Here in New England acorns are starting to fall, the nights are a little cooler, the trees are beginning to show their first tinges of color. But the back to school ads have been on the air for months prior to the first yellow school busses making their initial runs. Some ads, in fact, began running even before the 2012-13 school year had ended.

My own children groaned when they first started seeing ads from Target and Office Depot. “Really? Seriously? It’s only July!” But in fact, this retail calendar-shifting happens all the time. There’s Halloween candy in supermarkets in August, holiday season ads go on the air well before Thanksgiving and you start seeing promos for candy and flowers for Valentine’s Day before you’ve even turned the calendar to the year in which the valentine will be sent.

In an article in the New York Times, Stuart Elliott cited the “tenuous state of the economy” as well as a “fashion element” for back-to-school shopping as the major reasons for back to school ads hitting the airwaves and the internet ever earlier. An article in Advertising Age pointed out that back to school/college shopping accounts for about $84 billion in sales, putting it just behind the winter holiday season in terms of total profits garnered in a single period. But what does all this increased promotion and front-loading of ads mean for the children who are exposed to it?

We know from market analyses and academic studies, alike, that virtually all American children are exposed to an astonishing amount of advertising on a daily basis. Estimates range from a couple of hundred to several thousand ads that children see in one form or another each week, depending on how such calculations are made. And it’s not even clear that some of the insidious forms of marketing such as branded names on a sweatshirt or a pair of jeans, or product placement in TV shows or music videos are accurately included in such estimates. But everyone — marketers, academics and advocacy groups like Campaign for a Commercial Free Childhood do agree on one thing: the amount of advertising kids see today is at an all-time high, and only increasing.

Lots of research has focused on what some of the effects of growing up in this highly ad-centric world might be. We know that preschoolers are less able to make a distinction between ads and programming content on television than kindergarteners are. The older children get, the more they are aware of and able to differentiate and identify ads in all of their various forms. We know that very young children tend to view ads as informational rather persuasive content. And in recent research, Dale Kunkel (2010) and O.B. Carter and colleagues (2011) have argued and shown empirically that by age 8, most children seem to understand that ads not only use persuasive techniques, but have an intent to sell them things. This is a more sophisticated understanding of ads, one which suggests kids have started to develop a skepticism about what advertising is all about.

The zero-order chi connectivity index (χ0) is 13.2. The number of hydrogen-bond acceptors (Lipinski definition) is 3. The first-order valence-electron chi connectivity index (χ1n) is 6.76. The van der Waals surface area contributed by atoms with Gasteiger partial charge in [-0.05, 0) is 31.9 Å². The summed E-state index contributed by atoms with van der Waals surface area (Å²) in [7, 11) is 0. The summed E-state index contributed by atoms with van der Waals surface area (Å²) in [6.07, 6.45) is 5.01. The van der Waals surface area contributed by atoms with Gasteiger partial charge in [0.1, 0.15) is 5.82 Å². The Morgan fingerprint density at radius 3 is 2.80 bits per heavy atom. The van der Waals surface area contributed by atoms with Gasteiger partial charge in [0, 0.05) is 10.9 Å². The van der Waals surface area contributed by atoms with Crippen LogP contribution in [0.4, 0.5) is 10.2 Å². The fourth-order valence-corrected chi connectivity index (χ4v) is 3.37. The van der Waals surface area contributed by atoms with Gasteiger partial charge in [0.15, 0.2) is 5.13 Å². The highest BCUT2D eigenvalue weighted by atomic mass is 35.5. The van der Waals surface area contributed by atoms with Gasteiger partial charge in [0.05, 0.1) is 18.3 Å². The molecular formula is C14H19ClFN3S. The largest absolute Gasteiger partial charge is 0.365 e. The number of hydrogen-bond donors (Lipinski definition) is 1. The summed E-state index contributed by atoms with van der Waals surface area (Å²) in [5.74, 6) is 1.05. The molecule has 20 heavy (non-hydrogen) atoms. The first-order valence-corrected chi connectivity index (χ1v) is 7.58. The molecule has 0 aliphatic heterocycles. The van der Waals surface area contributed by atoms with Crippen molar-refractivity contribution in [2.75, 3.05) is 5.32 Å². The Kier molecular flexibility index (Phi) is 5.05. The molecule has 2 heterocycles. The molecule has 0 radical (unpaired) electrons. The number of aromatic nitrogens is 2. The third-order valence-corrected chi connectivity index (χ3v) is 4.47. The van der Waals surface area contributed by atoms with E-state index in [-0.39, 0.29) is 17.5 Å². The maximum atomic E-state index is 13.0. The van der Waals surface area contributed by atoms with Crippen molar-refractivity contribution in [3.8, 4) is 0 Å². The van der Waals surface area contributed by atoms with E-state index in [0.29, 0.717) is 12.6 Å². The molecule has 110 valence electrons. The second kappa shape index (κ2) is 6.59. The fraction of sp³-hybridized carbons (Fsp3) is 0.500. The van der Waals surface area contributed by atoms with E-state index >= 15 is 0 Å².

We also know from the research that advertising can build brand loyalty early, that it can enhance a desire for products and that certain types of advertising techniques tend to be more effective than others with child audiences. Some researchers have tried to look at the social effects of advertising — the extent to which it might contribute to parent/child conflict, develop a sense of materialism, further gender or ethnic stereotypes or enhance a sense of class division.

But some of the most interesting — and most irksome — questions about children and advertising are the ones that are all but impossible to research. For example, when back to school ads start making their appearance in May or June, does this compress or challenge a young child’s sense of time? When product lines are linked to icons of popular culture (music, teen celebrities, sports stars) and begin pounding the airwaves and cyber-world well ahead of the start of school or a holiday, does this enhance or diminish the meaning of event in children’s minds? And when you can buy your back to school clothes in May or get your Halloween candy in August or purchase your holiday gifts around Halloween, does advertising start to meld markers of time in children’s minds?

When I asked my 13-year-old what he thought about seeing back-to-school ads when it was still the middle of summer vacation he responded derisively, “I just tune them out. I don’t want anything making me think that summer’s over before it really is!”